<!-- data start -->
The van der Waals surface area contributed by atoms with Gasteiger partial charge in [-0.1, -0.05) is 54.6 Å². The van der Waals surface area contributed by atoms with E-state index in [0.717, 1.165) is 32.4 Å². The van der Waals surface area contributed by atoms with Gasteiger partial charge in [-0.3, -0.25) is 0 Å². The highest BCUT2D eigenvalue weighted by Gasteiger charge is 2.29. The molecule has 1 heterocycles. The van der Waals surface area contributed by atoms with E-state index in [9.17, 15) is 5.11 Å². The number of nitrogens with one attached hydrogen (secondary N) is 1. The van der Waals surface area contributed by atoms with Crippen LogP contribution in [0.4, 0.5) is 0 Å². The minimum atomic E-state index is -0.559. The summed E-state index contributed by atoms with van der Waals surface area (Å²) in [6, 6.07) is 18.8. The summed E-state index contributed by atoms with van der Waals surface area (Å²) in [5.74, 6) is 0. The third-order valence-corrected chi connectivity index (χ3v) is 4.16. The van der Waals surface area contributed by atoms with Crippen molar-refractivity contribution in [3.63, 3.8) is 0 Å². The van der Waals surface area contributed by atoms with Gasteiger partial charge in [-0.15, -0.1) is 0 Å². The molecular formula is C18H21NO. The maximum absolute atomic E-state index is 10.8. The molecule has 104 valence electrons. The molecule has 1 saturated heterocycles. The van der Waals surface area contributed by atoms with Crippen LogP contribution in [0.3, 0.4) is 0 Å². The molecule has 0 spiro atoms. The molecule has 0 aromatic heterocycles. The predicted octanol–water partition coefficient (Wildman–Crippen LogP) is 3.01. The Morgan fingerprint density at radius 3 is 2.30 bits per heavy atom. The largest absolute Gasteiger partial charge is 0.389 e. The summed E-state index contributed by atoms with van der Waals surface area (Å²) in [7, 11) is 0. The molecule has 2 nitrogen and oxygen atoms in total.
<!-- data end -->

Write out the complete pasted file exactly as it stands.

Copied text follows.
The van der Waals surface area contributed by atoms with Gasteiger partial charge in [-0.1, -0.05) is 54.6 Å². The van der Waals surface area contributed by atoms with E-state index in [0.717, 1.165) is 32.4 Å². The van der Waals surface area contributed by atoms with Gasteiger partial charge in [-0.3, -0.25) is 0 Å². The highest BCUT2D eigenvalue weighted by Gasteiger charge is 2.29. The molecule has 1 heterocycles. The van der Waals surface area contributed by atoms with E-state index in [9.17, 15) is 5.11 Å². The number of nitrogens with one attached hydrogen (secondary N) is 1. The van der Waals surface area contributed by atoms with Crippen LogP contribution in [0.4, 0.5) is 0 Å². The minimum atomic E-state index is -0.559. The summed E-state index contributed by atoms with van der Waals surface area (Å²) in [6, 6.07) is 18.8. The summed E-state index contributed by atoms with van der Waals surface area (Å²) in [5.74, 6) is 0. The third-order valence-corrected chi connectivity index (χ3v) is 4.16. The van der Waals surface area contributed by atoms with Crippen molar-refractivity contribution in [3.63, 3.8) is 0 Å². The van der Waals surface area contributed by atoms with Gasteiger partial charge in [-0.15, -0.1) is 0 Å². The molecular formula is C18H21NO. The maximum absolute atomic E-state index is 10.8. The molecule has 104 valence electrons. The molecule has 1 saturated heterocycles. The van der Waals surface area contributed by atoms with Crippen LogP contribution in [0.3, 0.4) is 0 Å². The molecule has 0 spiro atoms. The molecule has 0 aromatic heterocycles. The predicted octanol–water partition coefficient (Wildman–Crippen LogP) is 3.01. The Morgan fingerprint density at radius 3 is 2.30 bits per heavy atom. The largest absolute Gasteiger partial charge is 0.389 e. The summed E-state index contributed by atoms with van der Waals surface area (Å²) in [7, 11) is 0. The molecule has 2 nitrogen and oxygen atoms in total.